$ alembic history
2e49118db057, 1a6b1a4a0574 -> 409782f4c459 (head) (mergepoint), empty message
<base> -> 2e49118db057, Add table B
<base> -> 1a6b1a4a0574, Add table A

If one of your revisions may have already been run somewhere (including on the development machine of one of your coworkers), then you probably want to use alembic merge instead of tinkering with the down_revision of one of the revisions, as the other answers here suggest. The danger of tinkering with the down revision is that it may result in a revision never getting applied. For instance, suppose that your colleague Bob has already pulled down your branch with revision 2e49118db057 and run alembic upgrade head, creating table B. Then you decide to modify the down_revision of 2e49118db057 to point to 1a6b1a4a0574, which Bob has never seen or run before. Bob pulls down your change, runs alembic upgrade head, and... nothing happens, because as far as Alembic is concerned he's already at the head and doesn't need to run 1a6b1a4a0574. And so Bob ends up never getting table A and probably never figures out why his database is in a broken state.

Don't break Bob's database - make a merge revision instead.


I've run

$ python manage.py db history

And as a result I got

vagrant@precise64:/vagrant$ python manage.py db history

Rev: 29c319804087 (head)
Parent: 313837798149
Path: migrations/versions/29c319804087_.py

    empty message

    Revision ID: 29c319804087
    Revises: 313837798149
    Create Date: 2014-03-05 21:26:32.538027

Rev: 313837798149
Parent: 280061454d2a
Path: migrations/versions/313837798149_.py

    empty message

    Revision ID: 313837798149
    Revises: 280061454d2a
    Create Date: 2014-01-10 03:19:39.838932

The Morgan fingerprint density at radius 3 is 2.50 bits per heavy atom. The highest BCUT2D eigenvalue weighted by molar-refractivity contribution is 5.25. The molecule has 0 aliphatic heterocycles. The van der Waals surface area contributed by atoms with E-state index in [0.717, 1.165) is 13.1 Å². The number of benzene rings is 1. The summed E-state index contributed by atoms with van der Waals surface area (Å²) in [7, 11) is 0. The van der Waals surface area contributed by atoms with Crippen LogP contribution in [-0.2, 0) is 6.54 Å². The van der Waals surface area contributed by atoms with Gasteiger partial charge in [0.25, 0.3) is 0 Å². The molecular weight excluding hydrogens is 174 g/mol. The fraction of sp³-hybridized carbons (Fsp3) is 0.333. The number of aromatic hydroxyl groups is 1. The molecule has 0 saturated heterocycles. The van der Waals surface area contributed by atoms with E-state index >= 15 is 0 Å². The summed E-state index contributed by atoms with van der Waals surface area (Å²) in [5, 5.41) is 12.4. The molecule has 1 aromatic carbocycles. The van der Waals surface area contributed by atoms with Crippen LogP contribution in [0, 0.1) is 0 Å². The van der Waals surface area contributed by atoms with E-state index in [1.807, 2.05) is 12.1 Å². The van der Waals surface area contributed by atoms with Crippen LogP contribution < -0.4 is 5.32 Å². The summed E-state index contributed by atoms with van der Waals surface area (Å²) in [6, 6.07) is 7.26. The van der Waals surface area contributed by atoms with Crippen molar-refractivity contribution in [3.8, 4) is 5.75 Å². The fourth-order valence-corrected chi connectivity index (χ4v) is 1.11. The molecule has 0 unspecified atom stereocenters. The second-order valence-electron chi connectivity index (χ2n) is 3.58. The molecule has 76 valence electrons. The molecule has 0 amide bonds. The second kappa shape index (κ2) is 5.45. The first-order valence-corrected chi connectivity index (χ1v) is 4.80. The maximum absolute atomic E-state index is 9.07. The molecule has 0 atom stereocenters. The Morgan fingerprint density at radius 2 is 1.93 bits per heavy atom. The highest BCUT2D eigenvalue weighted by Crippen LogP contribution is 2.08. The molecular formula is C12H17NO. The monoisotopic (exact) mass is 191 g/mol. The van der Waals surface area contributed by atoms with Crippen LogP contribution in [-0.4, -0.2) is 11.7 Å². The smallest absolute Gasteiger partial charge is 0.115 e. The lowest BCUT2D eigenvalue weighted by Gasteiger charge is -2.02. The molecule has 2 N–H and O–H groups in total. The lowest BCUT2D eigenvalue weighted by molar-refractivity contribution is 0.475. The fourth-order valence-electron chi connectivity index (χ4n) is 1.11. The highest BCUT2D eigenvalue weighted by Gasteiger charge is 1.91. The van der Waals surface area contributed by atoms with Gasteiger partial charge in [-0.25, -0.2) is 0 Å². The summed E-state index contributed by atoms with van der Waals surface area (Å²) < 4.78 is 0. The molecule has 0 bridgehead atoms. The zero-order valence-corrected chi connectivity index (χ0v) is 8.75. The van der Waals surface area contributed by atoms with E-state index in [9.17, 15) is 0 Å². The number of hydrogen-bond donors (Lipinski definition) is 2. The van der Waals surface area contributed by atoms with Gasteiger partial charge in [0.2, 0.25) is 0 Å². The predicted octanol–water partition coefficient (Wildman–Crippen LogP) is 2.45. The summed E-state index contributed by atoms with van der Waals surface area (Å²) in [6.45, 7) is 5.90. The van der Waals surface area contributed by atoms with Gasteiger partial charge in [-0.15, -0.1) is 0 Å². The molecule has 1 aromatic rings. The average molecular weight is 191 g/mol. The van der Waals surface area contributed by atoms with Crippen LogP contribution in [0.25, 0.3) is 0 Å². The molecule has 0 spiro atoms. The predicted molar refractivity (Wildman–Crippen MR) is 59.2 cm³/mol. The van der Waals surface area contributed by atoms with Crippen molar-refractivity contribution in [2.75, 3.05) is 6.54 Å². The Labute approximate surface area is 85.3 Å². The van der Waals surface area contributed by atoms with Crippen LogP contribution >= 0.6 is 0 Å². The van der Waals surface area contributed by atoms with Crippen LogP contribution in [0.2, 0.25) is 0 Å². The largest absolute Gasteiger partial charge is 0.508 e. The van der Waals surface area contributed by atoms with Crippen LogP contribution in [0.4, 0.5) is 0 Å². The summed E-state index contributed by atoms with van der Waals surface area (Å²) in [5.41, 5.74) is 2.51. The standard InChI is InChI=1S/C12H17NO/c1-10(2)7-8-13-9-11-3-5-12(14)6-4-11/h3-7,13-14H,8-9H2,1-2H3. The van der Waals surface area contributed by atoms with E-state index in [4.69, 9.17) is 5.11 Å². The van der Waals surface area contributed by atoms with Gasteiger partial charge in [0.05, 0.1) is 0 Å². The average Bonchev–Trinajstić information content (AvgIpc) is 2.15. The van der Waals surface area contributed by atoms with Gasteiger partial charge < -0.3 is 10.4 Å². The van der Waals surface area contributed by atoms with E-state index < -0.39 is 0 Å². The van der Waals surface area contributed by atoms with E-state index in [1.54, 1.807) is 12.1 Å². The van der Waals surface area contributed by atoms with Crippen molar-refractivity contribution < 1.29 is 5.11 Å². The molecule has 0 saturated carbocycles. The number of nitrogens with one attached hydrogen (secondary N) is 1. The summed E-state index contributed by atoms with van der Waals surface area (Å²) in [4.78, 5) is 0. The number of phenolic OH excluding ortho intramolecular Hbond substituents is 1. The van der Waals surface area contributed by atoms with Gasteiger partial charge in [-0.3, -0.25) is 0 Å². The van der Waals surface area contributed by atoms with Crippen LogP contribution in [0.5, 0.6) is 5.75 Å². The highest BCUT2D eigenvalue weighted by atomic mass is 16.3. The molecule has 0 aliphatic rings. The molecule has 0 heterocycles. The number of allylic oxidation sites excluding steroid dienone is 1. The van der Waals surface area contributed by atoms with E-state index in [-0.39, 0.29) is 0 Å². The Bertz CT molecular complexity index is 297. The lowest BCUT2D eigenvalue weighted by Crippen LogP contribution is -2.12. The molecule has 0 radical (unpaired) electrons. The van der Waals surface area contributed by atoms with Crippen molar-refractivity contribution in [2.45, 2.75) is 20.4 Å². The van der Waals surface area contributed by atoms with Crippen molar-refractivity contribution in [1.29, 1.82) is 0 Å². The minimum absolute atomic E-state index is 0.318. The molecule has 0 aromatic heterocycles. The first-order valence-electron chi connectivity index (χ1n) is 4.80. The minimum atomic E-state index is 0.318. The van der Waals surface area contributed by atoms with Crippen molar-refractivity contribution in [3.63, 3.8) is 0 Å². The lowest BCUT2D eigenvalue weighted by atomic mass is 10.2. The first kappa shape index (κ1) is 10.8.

Rev: 280061454d2a
Parent: None
Path: migrations/versions/280061454d2a_.py

    empty message

    Revision ID: 280061454d2a
    Revises: None
    Create Date: 2013-12-08 03:04:55.885033

Rev: 2e74f61d3b80 (head)
Parent: 49501407aec9
Path: migrations/versions/2e74f61d3b80_o2_lease.py

    o2 lease

    Revision ID: 2e74f61d3b80
    Revises: 49501407aec9
    Create Date: 2014-02-28 10:38:06.187420

Rev: 49501407aec9
Parent: None
Path: migrations/versions/49501407aec9_.py

    empty message

    Revision ID: 49501407aec9
    Revises: None
    Create Date: 2014-01-22 11:27:08.002187

What you can see here is 2 different branches. One starts from 49501407aec9 and second from 280061454d2a. I moved 49501407aec9 and the following 2e74f61d3b80 out of the /versions directory, run

$ python manage.py db revision

and it created a new migration file.


Use the merge command.

An Alembic merge is a migration file that joins two or more "head" files together. If the two branches we have right now can be said to be a "tree" structure, introducing this merge file will turn it into a "diamond" structure:

                              -- ae1027a6acf -->
                           /                   \
<base> --> 1975ea83b712 -->                      --> mergepoint
                           \                   /
                            -- 27c6a30d7c24 -->


$ alembic merge -m "merge ae1 and 27c" ae1027 27c6a
  Generating /path/to/foo/versions/53fffde5ad5_merge_ae1_and_27c.py ... done

If you prefer using command:

>>> from alembic.config import Config
>>> from alembic import command
>>> alembic_cfg = Config("path to alembic.ini")
>>> command.merge(alembic_cfg, revisions=["27c6a30d7c24", "ae1027a6acf"], message="Merge 27c6a30d7c24 and ae1027a6acf")